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LSAMP

Louis Stokes Alliances for Minority Participation (LSAMP) Program

This program is aimed at increasing the quality and quantity of students successfully completing science, technology, engineering and mathematics (STEM) baccalaureate degree programs, and increasing the number of students interested in, academically qualified for and matriculated into programs of graduate study. LSAMP supports sustained and comprehensive approaches that facilitate achievement of the long-term goal of increasing the number of students who earn doctorates in STEM fields, particularly those from populations underrepresented in STEM fields.

What is the WBHR-LSAMP (AMP Program)?

In many fields such as mathematics, computer science and the social sciences, NSF is the major funding source. NSF recognized the importance of increasing the numbers of minority graduates in the STEM fields. Under the Louis Stokes Alliances for Minority Participation program, NSF provided funding, in the form of grants, to Alliances of colleges and universities across the United States. Howard University is the lead school in the Washington Baltimore Hampton Roads (WBHR) Alliance. The partner institutions in the WBHR-LSAMP alliance are: Bowie State University, the University of the District of Columbia, Morgan State University, Hampton University, Norfolk State University and Virginia State University.

The WBHR-LSAMP focuses on increasing the number of underrepresented minority students who are involved in science, technology, engineering and mathematics (STEM) research during the academic year and during the summer. AMP students are provided opportunities to participate in research on their own campus, at the campuses of neighboring institutions, at government research laboratories, and at various industrial research facilities.

What does the WBHR-LSAMP mean for you as an undergraduate STEM major?

Participation in the WBHR-LSAMP program provides you with a stipend as you conduct research with a mentor. You will receive training in research methodology while gaining on-the-job experience during the academic year. As an AMP student, you will be required to participate in seminars and conferences and to present posters and oral presentations on the research with which they are involved at local symposiums and/or at national meetings across the United States. In special cases students have traveled internationally. AMP students must participate in summer internships at national laboratories, university laboratories, commercial laboratories and/or government laboratories. You will become acquainted with the current research in the United States and around the world. Also, you will acquire AMP experience that is necessary to qualify for the Bridge to the Doctorate program, a program that provides stipend and tuition support for students intent on obtaining a Ph.D. in the STEM area.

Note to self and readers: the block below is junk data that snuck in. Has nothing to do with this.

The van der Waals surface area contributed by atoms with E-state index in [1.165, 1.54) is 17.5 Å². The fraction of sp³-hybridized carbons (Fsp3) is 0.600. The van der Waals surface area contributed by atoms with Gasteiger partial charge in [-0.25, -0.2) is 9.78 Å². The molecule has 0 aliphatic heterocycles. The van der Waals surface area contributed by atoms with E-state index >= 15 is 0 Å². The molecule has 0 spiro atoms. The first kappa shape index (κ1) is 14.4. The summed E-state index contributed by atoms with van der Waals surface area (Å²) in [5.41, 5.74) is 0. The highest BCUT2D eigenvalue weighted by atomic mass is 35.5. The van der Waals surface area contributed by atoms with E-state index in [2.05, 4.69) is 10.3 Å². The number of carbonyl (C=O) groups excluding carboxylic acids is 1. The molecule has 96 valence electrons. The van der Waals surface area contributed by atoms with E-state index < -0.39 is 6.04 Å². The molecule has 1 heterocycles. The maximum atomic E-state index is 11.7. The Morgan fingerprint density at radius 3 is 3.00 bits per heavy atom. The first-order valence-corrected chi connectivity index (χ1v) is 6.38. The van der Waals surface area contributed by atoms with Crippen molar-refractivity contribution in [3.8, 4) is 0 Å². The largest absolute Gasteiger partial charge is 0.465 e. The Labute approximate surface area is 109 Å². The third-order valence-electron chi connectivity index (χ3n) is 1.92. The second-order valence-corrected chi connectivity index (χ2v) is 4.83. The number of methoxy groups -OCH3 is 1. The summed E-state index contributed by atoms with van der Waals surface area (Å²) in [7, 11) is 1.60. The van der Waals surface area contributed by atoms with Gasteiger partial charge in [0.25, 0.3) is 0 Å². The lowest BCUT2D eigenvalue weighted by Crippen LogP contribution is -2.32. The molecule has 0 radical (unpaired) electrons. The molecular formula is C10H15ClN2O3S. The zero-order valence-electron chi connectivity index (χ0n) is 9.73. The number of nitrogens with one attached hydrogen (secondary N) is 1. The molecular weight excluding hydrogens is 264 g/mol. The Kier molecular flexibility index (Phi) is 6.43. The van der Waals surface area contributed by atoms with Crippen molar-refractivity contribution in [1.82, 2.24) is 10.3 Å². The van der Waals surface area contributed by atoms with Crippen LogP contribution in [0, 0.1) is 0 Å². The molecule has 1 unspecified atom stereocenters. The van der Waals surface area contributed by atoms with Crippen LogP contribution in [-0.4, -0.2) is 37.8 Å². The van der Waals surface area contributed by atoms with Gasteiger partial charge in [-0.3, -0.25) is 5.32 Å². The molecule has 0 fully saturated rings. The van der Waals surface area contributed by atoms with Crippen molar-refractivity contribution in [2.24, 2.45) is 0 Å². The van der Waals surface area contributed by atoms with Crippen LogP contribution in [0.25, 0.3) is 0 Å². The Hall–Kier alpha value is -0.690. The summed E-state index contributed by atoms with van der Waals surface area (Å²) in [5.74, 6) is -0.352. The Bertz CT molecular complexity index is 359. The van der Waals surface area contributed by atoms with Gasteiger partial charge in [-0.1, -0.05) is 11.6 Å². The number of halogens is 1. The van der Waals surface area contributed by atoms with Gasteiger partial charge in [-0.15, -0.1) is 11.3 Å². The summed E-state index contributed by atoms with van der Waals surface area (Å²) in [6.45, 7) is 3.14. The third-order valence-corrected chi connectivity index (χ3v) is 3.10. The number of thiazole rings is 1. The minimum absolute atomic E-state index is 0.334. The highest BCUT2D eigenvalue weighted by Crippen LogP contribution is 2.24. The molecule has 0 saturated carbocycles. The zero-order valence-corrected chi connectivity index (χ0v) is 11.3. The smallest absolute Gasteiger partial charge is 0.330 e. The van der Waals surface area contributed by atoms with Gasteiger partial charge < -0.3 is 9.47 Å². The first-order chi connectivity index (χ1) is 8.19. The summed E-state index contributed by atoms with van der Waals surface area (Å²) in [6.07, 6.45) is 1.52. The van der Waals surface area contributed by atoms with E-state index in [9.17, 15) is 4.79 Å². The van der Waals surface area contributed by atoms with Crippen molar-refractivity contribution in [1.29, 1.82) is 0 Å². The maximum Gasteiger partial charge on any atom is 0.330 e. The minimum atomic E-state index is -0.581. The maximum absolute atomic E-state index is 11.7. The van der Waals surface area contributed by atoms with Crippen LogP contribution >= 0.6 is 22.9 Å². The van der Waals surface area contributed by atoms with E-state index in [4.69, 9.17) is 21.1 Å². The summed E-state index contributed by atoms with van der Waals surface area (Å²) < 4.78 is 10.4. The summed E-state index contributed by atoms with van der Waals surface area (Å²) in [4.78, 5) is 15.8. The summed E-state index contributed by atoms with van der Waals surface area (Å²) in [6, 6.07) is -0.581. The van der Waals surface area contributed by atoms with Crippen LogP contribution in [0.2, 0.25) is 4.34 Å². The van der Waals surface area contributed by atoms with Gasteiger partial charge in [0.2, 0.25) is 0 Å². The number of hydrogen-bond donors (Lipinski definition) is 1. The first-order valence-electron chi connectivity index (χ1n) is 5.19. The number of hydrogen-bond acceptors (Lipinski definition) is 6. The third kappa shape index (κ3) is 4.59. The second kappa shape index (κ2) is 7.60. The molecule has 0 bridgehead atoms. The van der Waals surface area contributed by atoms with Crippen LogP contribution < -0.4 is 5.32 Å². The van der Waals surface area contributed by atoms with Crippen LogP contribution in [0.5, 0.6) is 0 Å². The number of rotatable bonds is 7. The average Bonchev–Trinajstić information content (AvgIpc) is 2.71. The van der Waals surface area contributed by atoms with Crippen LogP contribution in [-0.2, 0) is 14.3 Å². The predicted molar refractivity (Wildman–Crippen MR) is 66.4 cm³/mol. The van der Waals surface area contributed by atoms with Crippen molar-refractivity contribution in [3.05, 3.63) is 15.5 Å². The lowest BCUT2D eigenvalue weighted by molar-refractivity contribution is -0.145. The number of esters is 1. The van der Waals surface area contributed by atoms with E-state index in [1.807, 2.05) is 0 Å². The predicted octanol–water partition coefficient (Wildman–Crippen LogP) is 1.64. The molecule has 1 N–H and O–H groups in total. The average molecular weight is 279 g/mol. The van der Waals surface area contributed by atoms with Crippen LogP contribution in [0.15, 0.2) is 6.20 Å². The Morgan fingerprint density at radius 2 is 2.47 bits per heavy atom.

Undergraduate research has now become a more common experience than before the establishment of the AMP program at the WBHR alliance institutions. Typically, undergraduate students at all the WBHR LSAMP institutions are involved in research during the academic year and during the summer. Further, students at these institutions have opportunities to participate in research on their own campus, at the campuses of neighboring institutions, at government research laboratories, and at various industrial research facilities.

Research as an enhancement and enrichment experience has caused numerous curricula changes at alliance institutions. There has even been discussion on requiring research as a criterion for graduation via mechanisms such as senior projects in certain courses or senior research as a separate course offering. The aforementioned are clear indications that one of the goals of AMP, to institutionalize undergraduate research at minority and minority-serving institutions, can become a reality in the very near future.

What qualifications do you need at Virginia State University?

Requirements for participating in the AMP program at Virginia State University:

  • Student must be a U.S. citizen or a permanent resident. Student must provide proof of citizenship at the time of application. Student is required to submit a copy of birth certificate or US passport or permanent resident card.
  • Student must be an undergraduate at Virginia State University, at least a first semester sophomore, with a major in one of the STEM disciplines
  • Student must find a research mentor from a STEM discipline.
  • Student and research mentor should develop a research plan and submit it to the Undergraduate Research Office (Room 135 Hunter McDaniel Building)
  • Undergraduate research Advisory Committee will review the applications and will make recommendation the VSU LSAMP Coordinator.

How do I become a part of the program?

Students may call 804-524-2479 or visit the Undergraduate Research Office at Room 145Nc Hunter McDaniel Building for information on the LSAMP program.

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